In Wales and Northern England non-conformists were the dominant force and in Scotland the Disruption led to 470 ministers leaving the established Church splitting the East and West Lowlands further. The established Churches in Wales and Ireland were also dissolved and although the Church of England remained the number of dissenters in England was so large that uniformity was a thing of the past. The number of not only Catholics but non-conformists and different Protestant denominations mean that it is impossible to suggest that there was a shared National Identity in terms of religion. Politics need also be considered when discussing National Identity, and in this category, there is a degree of shared national identity and yet this is also an area of huge differences. The main area of shared identity is found in the constitution as a result of the Whig interpretation of history. This taught that British history was one of progress and it was essentially one that generated increasing amounts of liberty which was embodied in the English Constitution. This interpretation was widely taught throughout the country and this led to a fervent dedication to the Constitution. Not only was it evident in England but also in the Scotland and Wales as their heroes could be brought Whig history with men like William Wallace being painted as being in line with the ideas of the constitution and so them and their countries could share the same values and support the same ideals. However, this was not something that could be done with Ireland as the Catholic majority was generally opposed to the notion of the UK and even Protestants like Parnell became prevalent in the movement for Home Rule.

This was not even one-way with many people in England viewing the Irish ‘outlandish’. The aforementioned issue of Home Rule is perhaps the central political issue which shows the polarisation in Britain during the period. This was an issue fought by Liberal Gladstone and was ultimately the reason for his downfall. Irishmen like Parnell and O’Connell also fought for Home Rule, attempting to split the union. This attack on the union provoked a backlash that split the Liberal party with the Unionist moving to join the Conservatives and in Ireland led to the creation of the Ulster Loyalist Anti-Repeal Union in 1886. The Union is such a central political ideal that fundamental disagreement over it means that it is hard to claim that even in terms of politics there is a united National Identity. One key area that has not been discussed as of yet are the two world wars of the period. From 1914-1918 and 1939-45 it is fair to argue that the nation was in fact united in identity. This unity is demonstrated by the fact that 300,000 Britons signed up in the first month of the war, the fact that the economy was entirely focused on the war effort with all groups such as trade unions or the suffragettes and suffragists being brought together to create national cohesion as almost all people were committed to the ideal of winning the war. Even in Ireland, where, in 1916, there were riots, there was a general commitment to the war. This was once again repeated again in the Second World War where the state mobilized the population on a scale that was unprecedented. There were also unprecedented levels of inclusivity and it the war was said to be won by the ‘ordinary people’.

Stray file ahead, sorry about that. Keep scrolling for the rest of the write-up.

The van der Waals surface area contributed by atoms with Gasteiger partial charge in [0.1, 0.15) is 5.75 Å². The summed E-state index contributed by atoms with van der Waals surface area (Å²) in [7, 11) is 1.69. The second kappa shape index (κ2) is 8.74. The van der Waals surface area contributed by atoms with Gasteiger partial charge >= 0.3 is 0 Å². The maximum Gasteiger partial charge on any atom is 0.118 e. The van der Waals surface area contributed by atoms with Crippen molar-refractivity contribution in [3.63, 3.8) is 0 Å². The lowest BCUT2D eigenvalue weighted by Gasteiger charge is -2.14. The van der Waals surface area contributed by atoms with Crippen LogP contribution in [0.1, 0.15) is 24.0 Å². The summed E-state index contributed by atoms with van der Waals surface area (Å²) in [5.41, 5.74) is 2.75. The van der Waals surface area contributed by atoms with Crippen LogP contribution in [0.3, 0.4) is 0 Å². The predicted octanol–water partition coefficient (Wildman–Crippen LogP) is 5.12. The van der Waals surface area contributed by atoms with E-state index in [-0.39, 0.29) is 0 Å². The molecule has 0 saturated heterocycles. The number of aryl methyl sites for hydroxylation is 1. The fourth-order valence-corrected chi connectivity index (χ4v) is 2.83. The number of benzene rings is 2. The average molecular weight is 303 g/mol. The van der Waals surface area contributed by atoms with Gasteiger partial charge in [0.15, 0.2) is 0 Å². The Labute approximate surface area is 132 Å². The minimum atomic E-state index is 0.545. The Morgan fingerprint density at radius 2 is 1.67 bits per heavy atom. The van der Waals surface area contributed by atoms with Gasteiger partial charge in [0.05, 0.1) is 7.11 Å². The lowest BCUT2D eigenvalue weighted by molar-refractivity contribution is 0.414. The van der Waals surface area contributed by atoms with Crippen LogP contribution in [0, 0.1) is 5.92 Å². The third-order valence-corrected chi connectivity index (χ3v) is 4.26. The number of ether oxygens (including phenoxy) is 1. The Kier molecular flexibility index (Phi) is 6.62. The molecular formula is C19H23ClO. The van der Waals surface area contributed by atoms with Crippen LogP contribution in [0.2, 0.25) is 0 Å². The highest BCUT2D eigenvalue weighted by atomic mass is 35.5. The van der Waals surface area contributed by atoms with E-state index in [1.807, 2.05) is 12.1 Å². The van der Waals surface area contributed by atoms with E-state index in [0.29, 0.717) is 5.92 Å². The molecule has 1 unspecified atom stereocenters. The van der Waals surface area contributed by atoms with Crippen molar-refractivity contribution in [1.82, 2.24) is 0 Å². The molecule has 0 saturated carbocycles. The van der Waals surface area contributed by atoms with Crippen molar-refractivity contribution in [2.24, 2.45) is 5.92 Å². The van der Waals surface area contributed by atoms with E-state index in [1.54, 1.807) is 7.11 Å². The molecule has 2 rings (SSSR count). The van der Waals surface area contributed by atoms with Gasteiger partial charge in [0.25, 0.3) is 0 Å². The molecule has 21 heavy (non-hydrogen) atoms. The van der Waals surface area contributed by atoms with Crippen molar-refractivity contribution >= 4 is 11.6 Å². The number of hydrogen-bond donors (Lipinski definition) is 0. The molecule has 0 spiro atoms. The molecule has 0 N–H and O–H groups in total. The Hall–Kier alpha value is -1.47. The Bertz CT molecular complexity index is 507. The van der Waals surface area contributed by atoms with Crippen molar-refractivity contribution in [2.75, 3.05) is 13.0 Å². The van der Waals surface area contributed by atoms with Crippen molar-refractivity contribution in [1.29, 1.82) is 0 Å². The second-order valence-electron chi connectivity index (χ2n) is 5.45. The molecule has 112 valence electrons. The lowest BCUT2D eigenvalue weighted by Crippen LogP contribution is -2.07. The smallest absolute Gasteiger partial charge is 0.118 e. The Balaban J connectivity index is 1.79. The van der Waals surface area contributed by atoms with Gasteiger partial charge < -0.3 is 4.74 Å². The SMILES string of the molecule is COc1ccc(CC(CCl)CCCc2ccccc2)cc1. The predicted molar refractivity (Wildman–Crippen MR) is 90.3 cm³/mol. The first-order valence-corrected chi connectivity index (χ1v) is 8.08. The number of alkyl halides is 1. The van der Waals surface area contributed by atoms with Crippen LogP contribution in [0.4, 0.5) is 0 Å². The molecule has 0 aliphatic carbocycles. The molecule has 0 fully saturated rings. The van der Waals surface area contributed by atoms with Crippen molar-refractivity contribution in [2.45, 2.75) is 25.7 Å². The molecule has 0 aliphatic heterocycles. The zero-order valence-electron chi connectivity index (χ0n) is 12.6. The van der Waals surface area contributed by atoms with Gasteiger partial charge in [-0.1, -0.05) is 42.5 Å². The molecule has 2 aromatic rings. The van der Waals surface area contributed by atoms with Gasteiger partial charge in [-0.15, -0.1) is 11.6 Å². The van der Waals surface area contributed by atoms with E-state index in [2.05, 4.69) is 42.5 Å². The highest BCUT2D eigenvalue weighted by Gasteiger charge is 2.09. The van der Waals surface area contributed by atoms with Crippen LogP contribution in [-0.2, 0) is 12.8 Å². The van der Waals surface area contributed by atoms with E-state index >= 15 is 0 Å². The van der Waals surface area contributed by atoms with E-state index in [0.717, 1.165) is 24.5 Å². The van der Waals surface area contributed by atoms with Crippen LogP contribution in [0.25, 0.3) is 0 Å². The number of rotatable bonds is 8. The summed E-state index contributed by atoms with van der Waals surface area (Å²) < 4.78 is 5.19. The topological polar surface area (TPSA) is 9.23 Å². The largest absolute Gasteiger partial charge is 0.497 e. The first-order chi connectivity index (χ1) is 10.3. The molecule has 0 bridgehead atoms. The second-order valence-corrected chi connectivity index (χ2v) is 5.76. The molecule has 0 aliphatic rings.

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The role of Churchill should also be noted as his radio addresses were able to galvanise the nation to work towards a single purpose and create a united identity as the people viewed themselves as fighting together against tyranny and oppression. This perhaps suggests that in the context of the war Britain was able to find an identity that its people that could perhaps unite behind. The effect that the wars had is perhaps even further advanced by the fact that from 1919-1921 Ireland became engulfed in a civil war that had been building for some time over the issue of home rule and so it perhaps suggests that the war had been able to prevent this for some time due to the powerful cohesion it created. Ultimately, what appears clear is that throughout the period 1830-1951 Britain was not united by a shared national identity. Although there were periods, the two world wars, evidence suggests that in the factors (culture, politics and religion) that comprise a National Identity there were divisions not only between countries but also within countries. The notion of a united National Identity is Britain may have existed at points in the period but ultimately there was more disunity then unity.

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A Shared National Identity Of Britain In The Period 1830-1951. (2020, March 16). GradesFixer. Retrieved October 3, 2023, from
“A Shared National Identity Of Britain In The Period 1830-1951.” GradesFixer, 16 Mar. 2020,